Kansas school tells special needs athlete he can't wear varsity letter

A Kansas teenager who plays on his high school’s special needs basketball team has been told he can’t wear a varsity letter jacket because he isn’t a varsity athlete.

Wichita East High says a rule is a rule which means Michael Kelley, the 19-year old student athlete with Down syndrome and autism, has to leave his precious letter jacket at home.

“Another parent, from what I had been told, was upset that my son was wearing his jacket,” Jolinda Kelley told KSN-TV Friday.

Kelley told the station her adopted son is a one-of-a-kind kid who loves to play basketball.

She bought him a varsity letter that is the same as the one worn by East High’s varsity basketball team that just won the state championship.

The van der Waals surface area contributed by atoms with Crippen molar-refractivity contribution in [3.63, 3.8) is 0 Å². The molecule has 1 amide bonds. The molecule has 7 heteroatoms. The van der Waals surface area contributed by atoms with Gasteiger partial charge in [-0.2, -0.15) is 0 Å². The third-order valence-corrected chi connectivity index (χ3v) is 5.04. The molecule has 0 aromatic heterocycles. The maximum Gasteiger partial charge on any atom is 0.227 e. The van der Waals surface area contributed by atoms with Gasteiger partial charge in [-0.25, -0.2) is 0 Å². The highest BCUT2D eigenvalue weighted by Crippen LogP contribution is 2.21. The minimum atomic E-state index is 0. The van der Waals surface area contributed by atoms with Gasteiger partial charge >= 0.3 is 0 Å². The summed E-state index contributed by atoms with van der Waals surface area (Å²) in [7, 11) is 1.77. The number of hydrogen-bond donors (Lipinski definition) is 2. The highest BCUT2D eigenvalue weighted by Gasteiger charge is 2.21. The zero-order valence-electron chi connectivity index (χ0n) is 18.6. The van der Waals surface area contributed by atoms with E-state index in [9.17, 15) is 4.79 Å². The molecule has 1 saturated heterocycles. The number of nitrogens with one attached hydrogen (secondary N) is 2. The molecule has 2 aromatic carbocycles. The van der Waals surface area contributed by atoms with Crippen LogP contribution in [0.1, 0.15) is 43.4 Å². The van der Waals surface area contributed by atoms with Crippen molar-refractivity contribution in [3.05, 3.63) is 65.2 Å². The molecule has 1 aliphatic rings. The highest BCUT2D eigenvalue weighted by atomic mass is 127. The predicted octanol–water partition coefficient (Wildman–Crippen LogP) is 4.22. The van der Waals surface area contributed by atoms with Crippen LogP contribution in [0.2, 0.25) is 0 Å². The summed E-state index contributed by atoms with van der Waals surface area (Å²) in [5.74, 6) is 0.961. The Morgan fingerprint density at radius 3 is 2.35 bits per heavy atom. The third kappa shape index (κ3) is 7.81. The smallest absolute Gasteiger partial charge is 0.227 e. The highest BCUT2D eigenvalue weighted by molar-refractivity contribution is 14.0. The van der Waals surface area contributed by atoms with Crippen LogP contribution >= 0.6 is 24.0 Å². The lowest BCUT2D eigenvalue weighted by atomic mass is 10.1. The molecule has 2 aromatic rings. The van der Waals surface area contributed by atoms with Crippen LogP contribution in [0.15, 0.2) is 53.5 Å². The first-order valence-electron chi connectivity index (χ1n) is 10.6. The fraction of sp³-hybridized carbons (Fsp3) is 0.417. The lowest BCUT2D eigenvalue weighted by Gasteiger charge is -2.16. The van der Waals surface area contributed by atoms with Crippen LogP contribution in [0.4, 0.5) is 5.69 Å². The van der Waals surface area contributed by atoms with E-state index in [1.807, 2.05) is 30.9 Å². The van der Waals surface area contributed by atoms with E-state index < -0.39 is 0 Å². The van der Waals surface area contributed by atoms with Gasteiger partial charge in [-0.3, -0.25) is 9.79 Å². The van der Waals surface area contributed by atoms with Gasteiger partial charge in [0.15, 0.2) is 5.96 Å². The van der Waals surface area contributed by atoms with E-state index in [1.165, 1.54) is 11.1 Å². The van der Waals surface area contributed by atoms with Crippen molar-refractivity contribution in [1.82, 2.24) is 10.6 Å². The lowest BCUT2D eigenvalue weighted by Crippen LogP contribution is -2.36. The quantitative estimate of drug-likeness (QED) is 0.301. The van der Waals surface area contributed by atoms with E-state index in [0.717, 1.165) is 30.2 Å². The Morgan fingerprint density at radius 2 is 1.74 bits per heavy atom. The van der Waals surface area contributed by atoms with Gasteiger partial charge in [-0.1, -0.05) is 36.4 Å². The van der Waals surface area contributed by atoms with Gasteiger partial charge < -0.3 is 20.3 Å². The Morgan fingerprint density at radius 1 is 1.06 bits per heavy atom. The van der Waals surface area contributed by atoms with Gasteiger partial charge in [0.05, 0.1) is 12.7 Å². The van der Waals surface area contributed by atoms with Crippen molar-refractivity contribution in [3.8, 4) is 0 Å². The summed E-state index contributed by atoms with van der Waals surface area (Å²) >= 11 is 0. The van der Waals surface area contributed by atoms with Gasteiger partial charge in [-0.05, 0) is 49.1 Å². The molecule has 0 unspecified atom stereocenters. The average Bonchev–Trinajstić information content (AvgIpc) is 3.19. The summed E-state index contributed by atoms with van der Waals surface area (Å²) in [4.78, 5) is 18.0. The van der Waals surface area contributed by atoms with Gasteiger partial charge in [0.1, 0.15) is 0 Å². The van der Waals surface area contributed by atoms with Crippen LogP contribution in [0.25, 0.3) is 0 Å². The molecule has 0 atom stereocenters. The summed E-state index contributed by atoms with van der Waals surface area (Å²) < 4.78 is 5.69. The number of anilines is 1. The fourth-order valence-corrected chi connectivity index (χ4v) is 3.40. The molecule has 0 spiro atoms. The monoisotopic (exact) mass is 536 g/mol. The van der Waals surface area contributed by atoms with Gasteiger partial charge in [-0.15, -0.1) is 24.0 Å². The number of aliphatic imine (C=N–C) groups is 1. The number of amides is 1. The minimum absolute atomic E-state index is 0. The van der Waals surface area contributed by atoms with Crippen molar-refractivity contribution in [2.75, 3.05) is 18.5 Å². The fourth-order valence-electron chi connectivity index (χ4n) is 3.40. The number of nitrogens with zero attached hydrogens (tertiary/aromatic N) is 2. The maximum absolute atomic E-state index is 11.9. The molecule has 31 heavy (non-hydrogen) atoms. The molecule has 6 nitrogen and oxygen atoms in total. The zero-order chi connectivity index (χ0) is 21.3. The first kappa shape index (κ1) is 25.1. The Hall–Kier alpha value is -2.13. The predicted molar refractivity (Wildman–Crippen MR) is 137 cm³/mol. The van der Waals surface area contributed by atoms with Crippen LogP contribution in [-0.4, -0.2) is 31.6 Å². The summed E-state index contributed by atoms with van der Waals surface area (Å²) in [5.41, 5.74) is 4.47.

Kelley said Michael was told he couldn’t wear his letter jacket and was given a girl’s sweatshirt to wear instead.

“Teachers told the parents they would prefer he not wear the letter on his jacket,“ East High principal Ken Thiessen told KSN.

He said the school had weighed letting special needs kids wear varsity letters.

“We have considered it, and our decision was no,” the principal said. “We decided that it is not appropriate in our situation because it is not a varsity level competition."

East High’s refusal to let a special needs athlete wear a varsity letter apparently is not a district-wide policy in Wichita. District school board member Lynn Rogers said he was willing to give the matter consideration.

“I would definitely be willing to look at it and be sure that kids are being treated fairly,” Rogers told the station.

Kelley’s mother said the policy has to be changed.

“It’s not just my son,” she said. “It’s every student that’s there on Fridays that plays their hardest and to the best of their capability regardless what that is.”